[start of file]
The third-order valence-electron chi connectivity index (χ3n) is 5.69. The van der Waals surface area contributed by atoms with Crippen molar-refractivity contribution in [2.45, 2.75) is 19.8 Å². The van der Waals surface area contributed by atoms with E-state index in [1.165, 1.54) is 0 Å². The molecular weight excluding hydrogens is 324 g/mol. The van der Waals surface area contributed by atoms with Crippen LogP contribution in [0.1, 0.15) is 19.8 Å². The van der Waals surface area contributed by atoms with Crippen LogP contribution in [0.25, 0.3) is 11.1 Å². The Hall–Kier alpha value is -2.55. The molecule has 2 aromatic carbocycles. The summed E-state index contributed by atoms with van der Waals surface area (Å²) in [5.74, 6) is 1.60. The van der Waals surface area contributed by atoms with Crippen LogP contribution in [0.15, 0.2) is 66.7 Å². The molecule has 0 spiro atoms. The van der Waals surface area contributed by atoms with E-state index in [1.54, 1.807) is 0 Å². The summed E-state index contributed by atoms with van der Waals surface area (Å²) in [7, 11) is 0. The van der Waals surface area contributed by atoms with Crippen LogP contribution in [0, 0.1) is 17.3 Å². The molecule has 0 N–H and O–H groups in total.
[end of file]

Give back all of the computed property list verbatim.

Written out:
The third-order valence-electron chi connectivity index (χ3n) is 5.69. The van der Waals surface area contributed by atoms with Crippen molar-refractivity contribution in [2.45, 2.75) is 19.8 Å². The van der Waals surface area contributed by atoms with E-state index in [1.165, 1.54) is 0 Å². The molecular weight excluding hydrogens is 324 g/mol. The van der Waals surface area contributed by atoms with Crippen LogP contribution in [0.1, 0.15) is 19.8 Å². The van der Waals surface area contributed by atoms with Crippen LogP contribution in [0.25, 0.3) is 11.1 Å². The Hall–Kier alpha value is -2.55. The molecule has 2 aromatic carbocycles. The summed E-state index contributed by atoms with van der Waals surface area (Å²) in [5.74, 6) is 1.60. The van der Waals surface area contributed by atoms with Crippen LogP contribution in [0.15, 0.2) is 66.7 Å². The molecule has 0 spiro atoms. The van der Waals surface area contributed by atoms with E-state index in [1.54, 1.807) is 0 Å². The summed E-state index contributed by atoms with van der Waals surface area (Å²) in [7, 11) is 0. The van der Waals surface area contributed by atoms with Crippen LogP contribution in [0, 0.1) is 17.3 Å². The molecule has 0 N–H and O–H groups in total.